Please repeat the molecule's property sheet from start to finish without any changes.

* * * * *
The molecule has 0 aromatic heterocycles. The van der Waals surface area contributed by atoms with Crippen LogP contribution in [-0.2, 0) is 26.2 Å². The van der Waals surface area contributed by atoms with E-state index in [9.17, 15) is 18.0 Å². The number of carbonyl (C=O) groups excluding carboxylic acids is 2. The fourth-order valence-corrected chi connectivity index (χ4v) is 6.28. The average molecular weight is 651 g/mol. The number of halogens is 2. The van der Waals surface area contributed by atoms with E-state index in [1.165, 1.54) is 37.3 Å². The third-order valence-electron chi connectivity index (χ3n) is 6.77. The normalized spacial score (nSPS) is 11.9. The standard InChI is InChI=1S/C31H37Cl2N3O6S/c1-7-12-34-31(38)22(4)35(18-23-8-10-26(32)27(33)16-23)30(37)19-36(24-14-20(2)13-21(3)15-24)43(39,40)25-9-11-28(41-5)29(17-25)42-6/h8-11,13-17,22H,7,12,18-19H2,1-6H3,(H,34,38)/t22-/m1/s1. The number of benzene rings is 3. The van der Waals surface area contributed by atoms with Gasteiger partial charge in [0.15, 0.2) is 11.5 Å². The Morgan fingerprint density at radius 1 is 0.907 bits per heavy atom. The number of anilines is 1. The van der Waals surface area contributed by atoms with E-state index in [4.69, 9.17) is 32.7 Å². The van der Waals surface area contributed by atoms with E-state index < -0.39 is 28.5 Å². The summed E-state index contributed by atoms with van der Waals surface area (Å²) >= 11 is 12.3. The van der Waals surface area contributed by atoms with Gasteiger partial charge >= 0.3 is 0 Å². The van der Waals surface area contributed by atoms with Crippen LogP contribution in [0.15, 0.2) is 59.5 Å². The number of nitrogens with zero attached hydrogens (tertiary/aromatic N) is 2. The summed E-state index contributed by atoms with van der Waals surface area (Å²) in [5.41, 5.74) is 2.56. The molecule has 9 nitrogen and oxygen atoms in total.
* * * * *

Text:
The molecule has 0 aromatic heterocycles. The van der Waals surface area contributed by atoms with Crippen LogP contribution in [-0.2, 0) is 26.2 Å². The van der Waals surface area contributed by atoms with E-state index in [9.17, 15) is 18.0 Å². The number of carbonyl (C=O) groups excluding carboxylic acids is 2. The fourth-order valence-corrected chi connectivity index (χ4v) is 6.28. The average molecular weight is 651 g/mol. The number of halogens is 2. The van der Waals surface area contributed by atoms with E-state index in [1.165, 1.54) is 37.3 Å². The third-order valence-electron chi connectivity index (χ3n) is 6.77. The normalized spacial score (nSPS) is 11.9. The standard InChI is InChI=1S/C31H37Cl2N3O6S/c1-7-12-34-31(38)22(4)35(18-23-8-10-26(32)27(33)16-23)30(37)19-36(24-14-20(2)13-21(3)15-24)43(39,40)25-9-11-28(41-5)29(17-25)42-6/h8-11,13-17,22H,7,12,18-19H2,1-6H3,(H,34,38)/t22-/m1/s1. The number of benzene rings is 3. The van der Waals surface area contributed by atoms with Gasteiger partial charge in [0.15, 0.2) is 11.5 Å². The Morgan fingerprint density at radius 1 is 0.907 bits per heavy atom. The number of anilines is 1. The van der Waals surface area contributed by atoms with E-state index in [4.69, 9.17) is 32.7 Å². The van der Waals surface area contributed by atoms with E-state index < -0.39 is 28.5 Å². The summed E-state index contributed by atoms with van der Waals surface area (Å²) >= 11 is 12.3. The van der Waals surface area contributed by atoms with Gasteiger partial charge >= 0.3 is 0 Å². The van der Waals surface area contributed by atoms with Crippen LogP contribution in [0.15, 0.2) is 59.5 Å². The number of nitrogens with zero attached hydrogens (tertiary/aromatic N) is 2. The summed E-state index contributed by atoms with van der Waals surface area (Å²) in [5.41, 5.74) is 2.56. The molecule has 9 nitrogen and oxygen atoms in total.